Eating Disorders Professionals
Choosing a team to help you or your loved one heal.
Posted Jan 13, 2020
In your journey to recovery, you might encounter several different types of treatment providers. These will include psychotherapists, dietitians, primary care doctors, and possibly psychiatrists. Ideally, these professionals will work together as a team, keeping each other informed of any significant changes and collaborating on care strategies.
In the setting of a program such as an inpatient, residential, partial hospitalization (PHP), or intensive outpatient (IOP), teams keep informed by having regular meetings together as a part of their daily schedule. At the outpatient level of care, it is important that providers contact each other frequently if they are not in the same practice. They will need a release of information from you in order to do so.
A psychotherapist’s job is to help you to understand and change the emotional and cognitive patterns that underlie the eating disorder. Psychotherapists can be psychologists, clinical social workers, or licensed professional counselors based on the type of education and licensing that they have received. If you are unsure if a therapist you are considering is licensed, you can contact the state licensing board.
Some psychotherapists are covered by insurance, and some are not. If your psychotherapist is not covered directly by insurance, you may still be able to get some money back. Ask your insurance company about out-of-network benefits for mental health.
A dietitian has been specifically trained in food science. It is important in eating disorder recovery to be working with a registered dietitian, as opposed to a nutritionist. A registered dietitian is a professional who has met the training and educational requirements for licensure.
It is also important that your dietitian has special expertise in the area of eating disorders. Much of the nutritional advice that might be appropriate for the general population would be completely wrong for someone who has had an eating disorder. You may or may not be weighed at the dietitian’s office, and you may also decide together to do “blind weights,” where you do not have to know the number on the scale.
Primary Care Doctor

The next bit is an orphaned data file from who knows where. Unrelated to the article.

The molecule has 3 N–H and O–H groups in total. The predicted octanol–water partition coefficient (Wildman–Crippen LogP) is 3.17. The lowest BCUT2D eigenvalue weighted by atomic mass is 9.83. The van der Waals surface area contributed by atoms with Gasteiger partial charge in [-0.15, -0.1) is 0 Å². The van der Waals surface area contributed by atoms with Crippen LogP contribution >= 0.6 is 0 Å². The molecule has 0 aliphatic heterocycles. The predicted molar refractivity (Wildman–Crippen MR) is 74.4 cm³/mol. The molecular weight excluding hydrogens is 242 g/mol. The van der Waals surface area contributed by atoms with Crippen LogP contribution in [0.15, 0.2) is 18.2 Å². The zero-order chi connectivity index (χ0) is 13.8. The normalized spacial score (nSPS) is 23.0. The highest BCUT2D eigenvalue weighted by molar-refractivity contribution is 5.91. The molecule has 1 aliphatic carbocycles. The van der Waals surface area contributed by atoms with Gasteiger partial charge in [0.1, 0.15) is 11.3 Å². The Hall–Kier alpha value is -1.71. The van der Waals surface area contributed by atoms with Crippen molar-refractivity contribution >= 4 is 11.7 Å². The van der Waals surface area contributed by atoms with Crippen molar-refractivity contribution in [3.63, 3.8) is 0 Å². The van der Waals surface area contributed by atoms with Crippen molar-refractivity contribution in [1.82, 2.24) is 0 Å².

A primary care doctor, a medical doctor who is a generalist, should be a part of your team. The doctor’s job is monitoring blood work for medical issues, such as electrolyte imbalance, dehydration, or heart problems. It can be difficult to find a primary care doctor who specializes in eating disorders.
If you can, then great! If not, then make sure that your primary doctor is willing to accept guidance from the rest of the team, embrace all-foods-fit and health-at-every-size philosophies, and exercise care when discussing weight.
If you use medication to manage symptoms while you heal, you will have to get prescriptions from a psychiatrist, a medical doctor who specializes in psychiatry. Sometimes psychiatrists offer psychotherapy too, and if you are considering this option, it’s a good idea to check whether the psychiatrist has had additional training in this area.
Psychotherapy is often not well covered in medical school. Psychiatrists typically meet with patients for fairly short periods of time to check in on how things are going overall and to discuss any side effects from medication. As people become increasingly stable on a medication that works for them, they can check in with a psychiatrist less often.
For each of these providers, it’s important that you feel comfortable and understood. Although it’s a cumbersome process, I typically recommend setting initial appointments with three providers and then choosing the one that seems like the best fit. This wouldn’t be the best course of action if you have medical risks, though, because, in this case, time can be of the essence. In that case, I suggest beginning work with whoever can get you in the soonest, and perhaps trying other professionals after you’ve stabilized.